Put simply I don’t know a finer conductor today of Tchaikovsky’s magnificent Manfred Symphony than Semyon Bychkov. In recent years, whether at the Royal Academy of Music or with the BBC Symphony Orchestra (as far as London is concerned), Bychkov has proved himself a master of one of Tchaikovsky’s supreme scores, a Symphony composed between the Fourth and Fifth, and a legitimate part of any complete cycle.
With the Czech Philharmonic in wonderful form, superbly virtuosic and musically certain and sensitive, relishing some of Tchaikovsky’s most imaginative, descriptive and sophisticated orchestration, Bychkov certainly commands the power and passion of the music as well as its delicacy and lyricism; indeed he loves every semiquaver and every detail yet sees the work whole and rolls out perception after perception into an hour of greatness – and this Manfred is also complete: no cuts or emendations (some conductors have taken unforgivable liberties with this masterpiece).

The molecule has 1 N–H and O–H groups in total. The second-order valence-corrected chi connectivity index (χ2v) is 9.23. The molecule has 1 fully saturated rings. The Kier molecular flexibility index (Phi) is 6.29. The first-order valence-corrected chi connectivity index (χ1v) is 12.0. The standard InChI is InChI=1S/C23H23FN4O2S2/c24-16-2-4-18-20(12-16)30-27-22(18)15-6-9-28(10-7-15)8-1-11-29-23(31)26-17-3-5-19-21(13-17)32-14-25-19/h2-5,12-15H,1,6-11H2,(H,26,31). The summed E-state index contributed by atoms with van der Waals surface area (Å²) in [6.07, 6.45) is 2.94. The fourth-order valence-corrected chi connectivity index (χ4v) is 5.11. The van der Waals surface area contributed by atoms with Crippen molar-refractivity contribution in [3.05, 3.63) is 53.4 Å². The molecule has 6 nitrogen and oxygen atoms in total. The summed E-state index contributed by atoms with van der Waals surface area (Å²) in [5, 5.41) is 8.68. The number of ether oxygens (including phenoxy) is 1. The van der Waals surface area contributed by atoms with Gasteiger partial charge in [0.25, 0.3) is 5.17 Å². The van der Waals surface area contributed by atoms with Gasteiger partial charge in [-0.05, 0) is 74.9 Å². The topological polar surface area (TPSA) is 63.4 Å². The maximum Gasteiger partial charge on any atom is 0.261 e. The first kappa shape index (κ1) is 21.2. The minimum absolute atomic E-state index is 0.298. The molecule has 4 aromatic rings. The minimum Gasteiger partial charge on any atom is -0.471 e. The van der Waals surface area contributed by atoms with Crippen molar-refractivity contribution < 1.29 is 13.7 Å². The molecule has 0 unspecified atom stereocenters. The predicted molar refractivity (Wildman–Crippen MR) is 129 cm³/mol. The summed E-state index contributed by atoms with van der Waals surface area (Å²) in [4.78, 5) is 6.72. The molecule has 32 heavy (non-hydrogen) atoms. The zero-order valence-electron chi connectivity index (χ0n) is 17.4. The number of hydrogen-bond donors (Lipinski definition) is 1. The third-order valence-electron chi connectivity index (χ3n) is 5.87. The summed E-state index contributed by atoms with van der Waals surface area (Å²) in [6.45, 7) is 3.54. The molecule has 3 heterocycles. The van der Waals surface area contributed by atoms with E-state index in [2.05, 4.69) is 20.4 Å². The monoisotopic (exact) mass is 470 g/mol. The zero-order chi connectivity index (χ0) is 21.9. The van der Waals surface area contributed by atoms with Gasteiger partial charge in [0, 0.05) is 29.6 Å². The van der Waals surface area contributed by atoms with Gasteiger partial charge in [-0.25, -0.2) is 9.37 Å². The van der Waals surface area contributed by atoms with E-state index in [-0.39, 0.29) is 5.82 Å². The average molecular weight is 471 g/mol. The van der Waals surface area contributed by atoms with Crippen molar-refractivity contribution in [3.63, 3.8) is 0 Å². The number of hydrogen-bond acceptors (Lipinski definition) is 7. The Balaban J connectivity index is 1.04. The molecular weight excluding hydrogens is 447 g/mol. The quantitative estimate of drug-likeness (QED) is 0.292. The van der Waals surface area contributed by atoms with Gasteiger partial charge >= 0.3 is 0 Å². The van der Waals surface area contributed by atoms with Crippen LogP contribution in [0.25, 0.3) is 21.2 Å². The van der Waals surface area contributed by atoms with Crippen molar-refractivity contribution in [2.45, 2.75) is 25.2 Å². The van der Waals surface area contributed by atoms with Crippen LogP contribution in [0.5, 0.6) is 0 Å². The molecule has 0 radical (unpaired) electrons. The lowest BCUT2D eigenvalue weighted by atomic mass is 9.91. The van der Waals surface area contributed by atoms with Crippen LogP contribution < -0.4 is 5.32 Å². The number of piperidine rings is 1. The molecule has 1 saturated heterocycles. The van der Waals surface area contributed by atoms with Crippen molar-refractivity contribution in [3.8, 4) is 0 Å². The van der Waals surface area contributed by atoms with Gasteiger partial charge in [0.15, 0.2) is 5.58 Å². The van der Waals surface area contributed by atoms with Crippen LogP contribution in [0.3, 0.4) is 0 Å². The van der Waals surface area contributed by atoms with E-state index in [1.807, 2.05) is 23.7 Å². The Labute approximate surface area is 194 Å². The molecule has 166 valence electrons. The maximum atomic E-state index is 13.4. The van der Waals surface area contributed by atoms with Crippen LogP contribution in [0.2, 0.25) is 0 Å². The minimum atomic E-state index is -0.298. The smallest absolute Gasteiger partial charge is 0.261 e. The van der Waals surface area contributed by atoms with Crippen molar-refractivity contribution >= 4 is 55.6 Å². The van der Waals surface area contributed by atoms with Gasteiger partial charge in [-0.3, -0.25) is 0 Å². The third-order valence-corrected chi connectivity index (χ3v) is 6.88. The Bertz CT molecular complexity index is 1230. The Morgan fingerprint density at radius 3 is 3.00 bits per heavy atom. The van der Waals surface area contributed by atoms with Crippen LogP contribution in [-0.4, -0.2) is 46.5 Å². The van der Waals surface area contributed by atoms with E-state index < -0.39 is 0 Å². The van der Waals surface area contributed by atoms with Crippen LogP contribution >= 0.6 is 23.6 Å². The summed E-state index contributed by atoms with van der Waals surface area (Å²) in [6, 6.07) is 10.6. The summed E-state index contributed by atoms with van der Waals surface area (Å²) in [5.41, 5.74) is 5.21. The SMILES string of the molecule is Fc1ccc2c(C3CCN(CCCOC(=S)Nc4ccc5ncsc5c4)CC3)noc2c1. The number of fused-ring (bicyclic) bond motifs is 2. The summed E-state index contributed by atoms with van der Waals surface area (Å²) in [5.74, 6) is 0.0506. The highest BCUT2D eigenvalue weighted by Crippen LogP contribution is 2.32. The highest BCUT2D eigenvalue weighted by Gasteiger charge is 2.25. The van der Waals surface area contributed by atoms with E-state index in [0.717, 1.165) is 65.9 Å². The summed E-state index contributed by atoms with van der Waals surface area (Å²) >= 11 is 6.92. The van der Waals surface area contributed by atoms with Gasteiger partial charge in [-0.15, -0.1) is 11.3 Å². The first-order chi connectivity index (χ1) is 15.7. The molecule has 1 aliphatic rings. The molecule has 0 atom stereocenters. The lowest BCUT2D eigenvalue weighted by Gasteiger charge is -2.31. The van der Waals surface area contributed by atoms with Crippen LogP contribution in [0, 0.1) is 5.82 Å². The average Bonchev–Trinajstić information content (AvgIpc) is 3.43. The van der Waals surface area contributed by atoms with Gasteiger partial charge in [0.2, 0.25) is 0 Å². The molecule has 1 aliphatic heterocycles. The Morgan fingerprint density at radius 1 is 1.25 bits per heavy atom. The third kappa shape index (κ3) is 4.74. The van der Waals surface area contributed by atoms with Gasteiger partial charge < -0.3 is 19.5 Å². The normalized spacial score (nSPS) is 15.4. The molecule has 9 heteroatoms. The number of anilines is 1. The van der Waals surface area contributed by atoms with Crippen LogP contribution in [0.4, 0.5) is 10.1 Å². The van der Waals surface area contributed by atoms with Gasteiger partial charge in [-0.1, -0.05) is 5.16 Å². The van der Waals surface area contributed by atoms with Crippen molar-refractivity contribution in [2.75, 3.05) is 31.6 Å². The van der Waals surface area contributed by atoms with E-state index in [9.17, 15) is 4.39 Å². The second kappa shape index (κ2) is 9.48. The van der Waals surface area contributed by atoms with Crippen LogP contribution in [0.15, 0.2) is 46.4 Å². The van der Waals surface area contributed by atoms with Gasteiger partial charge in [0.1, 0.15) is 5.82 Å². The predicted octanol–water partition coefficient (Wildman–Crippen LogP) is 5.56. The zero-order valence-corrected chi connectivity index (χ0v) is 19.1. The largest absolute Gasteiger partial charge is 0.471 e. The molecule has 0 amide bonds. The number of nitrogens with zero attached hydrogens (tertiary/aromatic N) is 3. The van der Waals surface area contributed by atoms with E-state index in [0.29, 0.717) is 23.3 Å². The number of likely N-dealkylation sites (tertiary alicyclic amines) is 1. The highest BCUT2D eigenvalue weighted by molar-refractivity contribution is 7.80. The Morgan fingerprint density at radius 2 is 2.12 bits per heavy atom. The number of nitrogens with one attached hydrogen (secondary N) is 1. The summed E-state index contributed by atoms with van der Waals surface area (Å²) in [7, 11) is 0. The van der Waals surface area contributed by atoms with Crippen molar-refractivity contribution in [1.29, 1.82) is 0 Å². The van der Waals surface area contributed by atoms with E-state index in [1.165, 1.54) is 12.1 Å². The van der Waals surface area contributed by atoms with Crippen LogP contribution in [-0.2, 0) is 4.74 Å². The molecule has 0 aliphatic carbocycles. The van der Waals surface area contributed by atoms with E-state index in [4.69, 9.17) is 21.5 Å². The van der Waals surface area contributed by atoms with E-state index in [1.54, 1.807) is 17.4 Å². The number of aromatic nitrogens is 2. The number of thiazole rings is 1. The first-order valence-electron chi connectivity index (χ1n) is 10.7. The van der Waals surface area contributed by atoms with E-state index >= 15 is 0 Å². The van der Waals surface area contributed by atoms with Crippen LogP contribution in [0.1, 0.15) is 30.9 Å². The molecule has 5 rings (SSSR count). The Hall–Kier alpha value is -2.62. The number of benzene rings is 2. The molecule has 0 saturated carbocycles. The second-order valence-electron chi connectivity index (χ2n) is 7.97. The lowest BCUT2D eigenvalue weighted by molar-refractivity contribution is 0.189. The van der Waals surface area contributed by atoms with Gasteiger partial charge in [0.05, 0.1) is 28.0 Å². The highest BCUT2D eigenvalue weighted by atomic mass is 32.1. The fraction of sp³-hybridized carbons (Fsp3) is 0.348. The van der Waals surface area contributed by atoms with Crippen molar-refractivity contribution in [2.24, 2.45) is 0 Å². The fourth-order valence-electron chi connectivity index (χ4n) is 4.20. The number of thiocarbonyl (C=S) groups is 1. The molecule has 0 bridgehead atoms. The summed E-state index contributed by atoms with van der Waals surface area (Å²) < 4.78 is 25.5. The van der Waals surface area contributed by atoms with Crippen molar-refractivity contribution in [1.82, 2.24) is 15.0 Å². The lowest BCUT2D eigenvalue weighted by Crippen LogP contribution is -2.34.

What we have then is a performance that has been painstakingly prepared – the big gestures and all the inner workings, yet how spontaneous it all sounds – so that when the composer’s creativity demands rawness, visions of loveliness, emotional upheaval, lightness of touch, pastoral eloquence or bacchanalian excesses, it’s absolutely present, all part of a grand and expansive design – Tchaikovsky’s – and with an organ contribution (saved until near the end) that doesn’t dominate but nonetheless feeds a new colour (of many) and something momentous: the signalling of the very moving and transcending closing bars, poignantly achieved here.
Add in a recording that is ideally vivid yet natural to the sympathetic venue – with a bass response that should have your speakers and floor shaking with approval (double basses on the left, violins antiphonal, as required) – to confirm this as a very special and notable release, documenting a stunning drama.